the Connection
Diversity Equity Inclusion

DEI Town Hall Reinforces “We’re All in This Together”

As 2021 kicks into high gear, so does the rollout of Transwestern’s Diversity, Equity and Inclusion (DEI) program. In February’s virtual town hall, DEI committee leaders shared results from the companywide survey conducted last year, and then pivoted to the implementation of a plan designed to achieve a more diverse, inclusive workforce – what TRS President Tom Lawyer calls “a consistent, intentional strategy.” If you missed the town hall, you can watch it here.

To begin, Bruce Ford explained how the Steering Committee, made up of TW volunteers, created the four goals of awareness, training, talent, and belonging based on prominent themes during early discussions. He also emphasized how the structure of our DEI initiative is vital to its success – an “all hands, all team” effort that will rely on local committees creating their own plans. With the help of outside resources, the companywide survey provided an important benchmark for our efforts. Colleen Dolan reviewed the results and highlighted areas for improvement related to specific groups and service lines.

Then came the main event: Kim Croley moderated a conversation among DEI leaders Adair Bryan, Kristine Maggio, Josh Richards and Nami Richardson, whose passion, personal experiences, company insight and creativity have been instrumental in creating the company’s national and local goals and blueprint for moving forward.

The group explained the sensitive nature of many DEI conversations, and how trust and camaraderie quickly developed among those serving on the national goal teams. Nami shared how training can further encourage open, honest communication through both traditional and non-traditional learning opportunities. Team members must recognize unconscious bias, which Adair explained often comes into play during the recruiting process. Ultimately, she said, tapping into different experiences and backgrounds will make us a stronger organization.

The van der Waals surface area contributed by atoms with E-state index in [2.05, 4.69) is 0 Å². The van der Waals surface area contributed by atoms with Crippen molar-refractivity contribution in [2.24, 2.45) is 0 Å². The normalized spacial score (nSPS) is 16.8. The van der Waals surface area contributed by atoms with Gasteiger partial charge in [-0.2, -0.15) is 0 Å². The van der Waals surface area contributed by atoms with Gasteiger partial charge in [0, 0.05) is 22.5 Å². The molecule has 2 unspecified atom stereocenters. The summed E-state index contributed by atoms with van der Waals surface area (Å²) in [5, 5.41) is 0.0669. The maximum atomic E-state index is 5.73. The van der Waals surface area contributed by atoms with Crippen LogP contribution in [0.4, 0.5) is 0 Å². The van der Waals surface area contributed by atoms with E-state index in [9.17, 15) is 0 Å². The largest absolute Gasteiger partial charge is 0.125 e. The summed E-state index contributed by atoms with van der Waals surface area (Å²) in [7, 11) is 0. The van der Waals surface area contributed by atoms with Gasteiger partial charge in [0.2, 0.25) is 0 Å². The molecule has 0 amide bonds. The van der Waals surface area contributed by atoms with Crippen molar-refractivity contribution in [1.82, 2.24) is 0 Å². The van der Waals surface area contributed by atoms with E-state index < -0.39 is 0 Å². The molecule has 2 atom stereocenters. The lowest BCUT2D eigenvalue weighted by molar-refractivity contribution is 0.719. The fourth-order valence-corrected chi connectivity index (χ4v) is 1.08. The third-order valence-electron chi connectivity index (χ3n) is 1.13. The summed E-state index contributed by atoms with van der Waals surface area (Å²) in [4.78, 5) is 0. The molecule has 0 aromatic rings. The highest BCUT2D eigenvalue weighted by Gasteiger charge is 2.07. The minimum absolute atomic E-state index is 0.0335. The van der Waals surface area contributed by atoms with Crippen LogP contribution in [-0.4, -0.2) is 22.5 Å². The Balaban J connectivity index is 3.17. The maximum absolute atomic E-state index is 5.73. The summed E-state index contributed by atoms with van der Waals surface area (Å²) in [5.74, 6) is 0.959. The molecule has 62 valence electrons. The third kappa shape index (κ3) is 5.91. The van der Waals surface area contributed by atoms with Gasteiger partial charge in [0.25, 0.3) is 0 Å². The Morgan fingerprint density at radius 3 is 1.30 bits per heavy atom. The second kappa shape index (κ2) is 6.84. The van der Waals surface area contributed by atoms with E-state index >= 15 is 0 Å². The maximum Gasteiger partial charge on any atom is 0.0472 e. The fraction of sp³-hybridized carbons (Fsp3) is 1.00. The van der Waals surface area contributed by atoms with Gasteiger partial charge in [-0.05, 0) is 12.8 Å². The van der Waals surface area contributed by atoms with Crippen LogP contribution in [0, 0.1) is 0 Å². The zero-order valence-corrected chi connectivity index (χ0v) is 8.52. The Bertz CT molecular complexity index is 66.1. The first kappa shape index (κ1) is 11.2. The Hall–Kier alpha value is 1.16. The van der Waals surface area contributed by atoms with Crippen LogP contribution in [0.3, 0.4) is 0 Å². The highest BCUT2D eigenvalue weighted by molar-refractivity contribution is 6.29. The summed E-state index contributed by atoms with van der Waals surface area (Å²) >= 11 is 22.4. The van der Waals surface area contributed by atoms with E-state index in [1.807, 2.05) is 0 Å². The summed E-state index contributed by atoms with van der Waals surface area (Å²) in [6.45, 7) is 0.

Echoing the sentiment of many DEI volunteers, Kristine said she got involved with this initiative to further educate herself and figure out how Transwestern can drive change together. And that’s exactly what will happen next.

Based on conversations within the goal teams and feedback via the survey, it’s clear that Transwestern is not starting from a blank slate, and many effective practices at the local level will be of value nationally. To this end, a DEI Local Guide has been created to structure local market efforts. This guide outlines the DEI program vision, how the four goals work together, and the national and local objectives for each goal. Additionally, it provides action items that will be accomplished at the national level, as well as action items required, and others for consideration, locally.

The DEI Steering Committee will host a kick-off call with local DEI teams to review the Local Guide and how to use it. Then, each local team will develop its plan and submit it to the Steering Committee for review. Once approved, local teams will launch their programs, and all teams should be executing against their plan by April. National and local DEI involvement already exceeds more than 90 team members, and this will grow as local efforts get underway.

As Josh explained, “This is not just about personal development, but also professional development. We’ve seen a groundswell of support and intend to be transparent with our expectations while celebrating our progress on this journey.” If you are not working on a local DEI team but would like to get involved, contact Kristine Maggio.

TW Flickr

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